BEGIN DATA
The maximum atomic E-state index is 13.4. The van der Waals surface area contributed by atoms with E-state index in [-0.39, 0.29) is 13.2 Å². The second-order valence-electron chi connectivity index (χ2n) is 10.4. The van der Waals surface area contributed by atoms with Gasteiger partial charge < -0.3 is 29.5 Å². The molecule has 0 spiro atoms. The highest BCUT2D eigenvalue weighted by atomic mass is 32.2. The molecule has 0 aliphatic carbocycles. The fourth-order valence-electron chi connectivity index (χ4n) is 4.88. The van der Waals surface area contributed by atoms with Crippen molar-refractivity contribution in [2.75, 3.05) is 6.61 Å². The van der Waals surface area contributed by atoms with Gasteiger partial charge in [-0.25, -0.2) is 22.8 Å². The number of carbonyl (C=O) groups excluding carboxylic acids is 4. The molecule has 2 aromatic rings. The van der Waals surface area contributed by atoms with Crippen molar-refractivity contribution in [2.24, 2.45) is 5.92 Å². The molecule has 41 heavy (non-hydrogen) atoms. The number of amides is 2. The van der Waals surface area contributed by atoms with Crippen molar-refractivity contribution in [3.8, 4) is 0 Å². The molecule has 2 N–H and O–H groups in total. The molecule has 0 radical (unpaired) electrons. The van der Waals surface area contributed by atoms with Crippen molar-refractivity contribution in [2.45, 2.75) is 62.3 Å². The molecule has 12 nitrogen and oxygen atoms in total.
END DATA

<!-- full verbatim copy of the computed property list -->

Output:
The maximum atomic E-state index is 13.4. The van der Waals surface area contributed by atoms with E-state index in [-0.39, 0.29) is 13.2 Å². The second-order valence-electron chi connectivity index (χ2n) is 10.4. The van der Waals surface area contributed by atoms with Gasteiger partial charge < -0.3 is 29.5 Å². The molecule has 0 spiro atoms. The highest BCUT2D eigenvalue weighted by atomic mass is 32.2. The molecule has 0 aliphatic carbocycles. The fourth-order valence-electron chi connectivity index (χ4n) is 4.88. The van der Waals surface area contributed by atoms with Crippen molar-refractivity contribution in [2.75, 3.05) is 6.61 Å². The van der Waals surface area contributed by atoms with Gasteiger partial charge in [-0.25, -0.2) is 22.8 Å². The number of carbonyl (C=O) groups excluding carboxylic acids is 4. The molecule has 2 aromatic rings. The van der Waals surface area contributed by atoms with Crippen molar-refractivity contribution in [2.24, 2.45) is 5.92 Å². The molecule has 41 heavy (non-hydrogen) atoms. The number of amides is 2. The van der Waals surface area contributed by atoms with Crippen molar-refractivity contribution in [3.8, 4) is 0 Å². The molecule has 2 N–H and O–H groups in total. The molecule has 0 radical (unpaired) electrons. The van der Waals surface area contributed by atoms with Crippen molar-refractivity contribution in [2.45, 2.75) is 62.3 Å². The molecule has 12 nitrogen and oxygen atoms in total.